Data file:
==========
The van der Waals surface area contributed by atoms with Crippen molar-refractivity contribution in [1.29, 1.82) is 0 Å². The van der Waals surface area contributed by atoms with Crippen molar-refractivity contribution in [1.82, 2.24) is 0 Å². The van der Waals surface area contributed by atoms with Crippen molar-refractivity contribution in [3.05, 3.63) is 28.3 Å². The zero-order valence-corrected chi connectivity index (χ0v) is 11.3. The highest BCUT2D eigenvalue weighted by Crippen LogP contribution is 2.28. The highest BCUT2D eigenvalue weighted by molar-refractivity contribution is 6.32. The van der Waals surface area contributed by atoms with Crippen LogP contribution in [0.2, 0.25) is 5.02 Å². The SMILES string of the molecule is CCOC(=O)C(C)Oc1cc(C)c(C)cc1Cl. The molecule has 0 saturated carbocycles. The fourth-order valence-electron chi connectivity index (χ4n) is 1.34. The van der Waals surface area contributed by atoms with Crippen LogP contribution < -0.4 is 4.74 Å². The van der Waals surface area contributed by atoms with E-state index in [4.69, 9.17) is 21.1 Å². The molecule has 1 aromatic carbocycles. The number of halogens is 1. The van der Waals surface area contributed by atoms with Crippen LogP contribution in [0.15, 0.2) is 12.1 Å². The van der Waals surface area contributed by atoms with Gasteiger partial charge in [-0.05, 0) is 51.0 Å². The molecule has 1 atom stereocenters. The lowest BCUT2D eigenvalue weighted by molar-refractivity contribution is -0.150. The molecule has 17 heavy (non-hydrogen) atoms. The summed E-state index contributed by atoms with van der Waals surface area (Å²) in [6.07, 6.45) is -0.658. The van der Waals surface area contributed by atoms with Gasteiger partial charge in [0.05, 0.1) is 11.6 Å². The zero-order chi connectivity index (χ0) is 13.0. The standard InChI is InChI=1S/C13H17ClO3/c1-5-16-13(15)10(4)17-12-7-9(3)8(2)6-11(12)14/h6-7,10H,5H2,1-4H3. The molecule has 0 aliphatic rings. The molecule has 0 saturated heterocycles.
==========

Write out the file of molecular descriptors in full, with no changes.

The van der Waals surface area contributed by atoms with Crippen molar-refractivity contribution in [1.29, 1.82) is 0 Å². The van der Waals surface area contributed by atoms with Crippen molar-refractivity contribution in [1.82, 2.24) is 0 Å². The van der Waals surface area contributed by atoms with Crippen molar-refractivity contribution in [3.05, 3.63) is 28.3 Å². The zero-order valence-corrected chi connectivity index (χ0v) is 11.3. The highest BCUT2D eigenvalue weighted by Crippen LogP contribution is 2.28. The highest BCUT2D eigenvalue weighted by molar-refractivity contribution is 6.32. The van der Waals surface area contributed by atoms with Crippen LogP contribution in [0.2, 0.25) is 5.02 Å². The SMILES string of the molecule is CCOC(=O)C(C)Oc1cc(C)c(C)cc1Cl. The molecule has 0 saturated carbocycles. The fourth-order valence-electron chi connectivity index (χ4n) is 1.34. The van der Waals surface area contributed by atoms with Crippen LogP contribution < -0.4 is 4.74 Å². The van der Waals surface area contributed by atoms with E-state index in [4.69, 9.17) is 21.1 Å². The molecule has 1 aromatic carbocycles. The number of halogens is 1. The van der Waals surface area contributed by atoms with Crippen LogP contribution in [0.15, 0.2) is 12.1 Å². The van der Waals surface area contributed by atoms with Gasteiger partial charge in [-0.05, 0) is 51.0 Å². The molecule has 1 atom stereocenters. The lowest BCUT2D eigenvalue weighted by molar-refractivity contribution is -0.150. The molecule has 17 heavy (non-hydrogen) atoms. The summed E-state index contributed by atoms with van der Waals surface area (Å²) in [6.07, 6.45) is -0.658. The van der Waals surface area contributed by atoms with Gasteiger partial charge in [0.05, 0.1) is 11.6 Å². The zero-order chi connectivity index (χ0) is 13.0. The standard InChI is InChI=1S/C13H17ClO3/c1-5-16-13(15)10(4)17-12-7-9(3)8(2)6-11(12)14/h6-7,10H,5H2,1-4H3. The molecule has 0 aliphatic rings. The molecule has 0 saturated heterocycles.